My work assumes a deeply ontological focus, looking at Russian cinema and literature as storytelling practices thoroughly entwined with material practices. Though my training in Prague school semiotics and the Anglo-American tradition of philosophy of language continues to inform my work, my current research assumes a primarily New Materialist and Marxian framework.
Russian Literature of the Anthropocene
An edited special issue that collects the insights of Russian literature scholars on the Anthropocene, the geological epoch in which we now live, defined by man-made changes to global environments. Contributing scholars come from a variety of different research interests within Russian literature, including environmental, modernity, post-human, and anti-colonial studies.
A Century of Alienation: Russian Literature and Cinema for the Anthropocene
Beginning with the premise that the stories we tell about the land are essential to building relations with each other and the other-than-human, this book-length manuscript gleans insights into the past, present, and future of ecological relations from works of Russian fiction over the past century. Essential and new readings are offered from a radical ecocritical point of view that draws its theoretical foundations principally from Donna Haraway, Leanne Simpson, and Jason Moore. The book begins with Lydia Annibal-Zinovieva’s stories of girlhood and interspecies entanglements, and then assumes a geographical trajectory through the Anthropocene, beginning with the appropriation of the Aral Sea, then moving to Varlam Shalamov’s Kolyma and the tensions between work and its refusal there, and then going northward to the Northeast Passage as a seascape contested between Indigenous and nuclear ways of entangling with the sea. In the final two chapters, this journey through the Anthropocene and the Chthulucene takes a speculative turn across Imakpik (the ‘Bering Strait’) with Nabokov’s butterflies, and ultimately to Andrei Tarkovsky’s intervention against Kubrick’s 2001, insisting upon the enduring importance of social reproduction and our entanglement with the other-than-human as a mode of resistance that operates even in the cosmos. To be submitted to McGill-Queen’s University Press in fall 2019.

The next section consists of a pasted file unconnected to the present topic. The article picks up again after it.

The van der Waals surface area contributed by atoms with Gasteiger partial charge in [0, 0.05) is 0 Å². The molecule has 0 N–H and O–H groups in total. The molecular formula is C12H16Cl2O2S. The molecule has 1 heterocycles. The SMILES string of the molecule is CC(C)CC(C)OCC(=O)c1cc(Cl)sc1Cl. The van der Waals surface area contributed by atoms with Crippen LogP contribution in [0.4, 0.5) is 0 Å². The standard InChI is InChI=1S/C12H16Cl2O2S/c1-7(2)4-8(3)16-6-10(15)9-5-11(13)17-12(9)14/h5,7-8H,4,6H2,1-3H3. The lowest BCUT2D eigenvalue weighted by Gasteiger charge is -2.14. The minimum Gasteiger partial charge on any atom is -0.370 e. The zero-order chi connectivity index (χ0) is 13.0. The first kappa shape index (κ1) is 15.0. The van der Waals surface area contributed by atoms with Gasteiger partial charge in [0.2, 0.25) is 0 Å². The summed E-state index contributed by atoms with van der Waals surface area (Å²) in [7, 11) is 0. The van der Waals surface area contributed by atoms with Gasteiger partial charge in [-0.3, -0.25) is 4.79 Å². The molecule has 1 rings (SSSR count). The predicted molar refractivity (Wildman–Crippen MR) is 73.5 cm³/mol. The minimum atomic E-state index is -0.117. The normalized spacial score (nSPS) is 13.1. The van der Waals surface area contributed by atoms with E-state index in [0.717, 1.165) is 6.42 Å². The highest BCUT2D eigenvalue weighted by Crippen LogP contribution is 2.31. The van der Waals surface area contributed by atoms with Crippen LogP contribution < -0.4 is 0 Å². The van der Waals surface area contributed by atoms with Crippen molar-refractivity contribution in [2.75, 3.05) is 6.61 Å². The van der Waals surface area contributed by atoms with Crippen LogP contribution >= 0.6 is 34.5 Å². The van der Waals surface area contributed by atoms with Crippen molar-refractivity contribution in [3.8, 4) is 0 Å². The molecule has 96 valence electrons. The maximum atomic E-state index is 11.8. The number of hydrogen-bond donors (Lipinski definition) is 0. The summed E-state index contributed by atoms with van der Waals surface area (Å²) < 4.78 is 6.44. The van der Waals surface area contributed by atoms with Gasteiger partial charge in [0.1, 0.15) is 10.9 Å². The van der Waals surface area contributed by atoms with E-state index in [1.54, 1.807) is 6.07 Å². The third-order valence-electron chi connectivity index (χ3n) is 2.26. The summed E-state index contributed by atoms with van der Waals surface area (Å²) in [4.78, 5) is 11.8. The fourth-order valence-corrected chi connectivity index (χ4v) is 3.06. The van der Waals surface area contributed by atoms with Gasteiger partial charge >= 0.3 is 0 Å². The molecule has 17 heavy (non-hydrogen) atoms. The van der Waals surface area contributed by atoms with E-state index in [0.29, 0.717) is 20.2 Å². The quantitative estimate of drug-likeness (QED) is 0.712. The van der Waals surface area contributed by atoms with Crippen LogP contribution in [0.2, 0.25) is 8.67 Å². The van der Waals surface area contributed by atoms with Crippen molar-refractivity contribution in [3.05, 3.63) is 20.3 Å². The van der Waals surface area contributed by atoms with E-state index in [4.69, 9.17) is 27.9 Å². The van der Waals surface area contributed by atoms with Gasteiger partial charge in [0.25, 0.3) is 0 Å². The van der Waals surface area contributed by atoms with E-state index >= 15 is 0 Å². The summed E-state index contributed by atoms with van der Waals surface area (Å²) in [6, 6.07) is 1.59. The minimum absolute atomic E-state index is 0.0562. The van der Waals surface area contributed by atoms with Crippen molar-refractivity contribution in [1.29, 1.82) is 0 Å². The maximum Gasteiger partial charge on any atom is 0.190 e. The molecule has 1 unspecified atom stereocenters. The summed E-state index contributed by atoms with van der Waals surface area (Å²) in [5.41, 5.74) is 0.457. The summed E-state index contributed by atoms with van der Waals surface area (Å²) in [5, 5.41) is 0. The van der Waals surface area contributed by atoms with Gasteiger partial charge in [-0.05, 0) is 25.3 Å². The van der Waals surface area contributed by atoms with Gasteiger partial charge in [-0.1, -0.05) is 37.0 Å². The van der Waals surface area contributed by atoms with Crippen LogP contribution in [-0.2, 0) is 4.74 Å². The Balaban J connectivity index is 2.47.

Beginning in September 2020, I will begin a project on frogs, and how the current two-fold amphibian crisis, characterized by Pepe the Frog and a mass amphibian die-off precipitated by chytridiomycosis, begins in 1862 in the ponds surrounding St. Petersburg.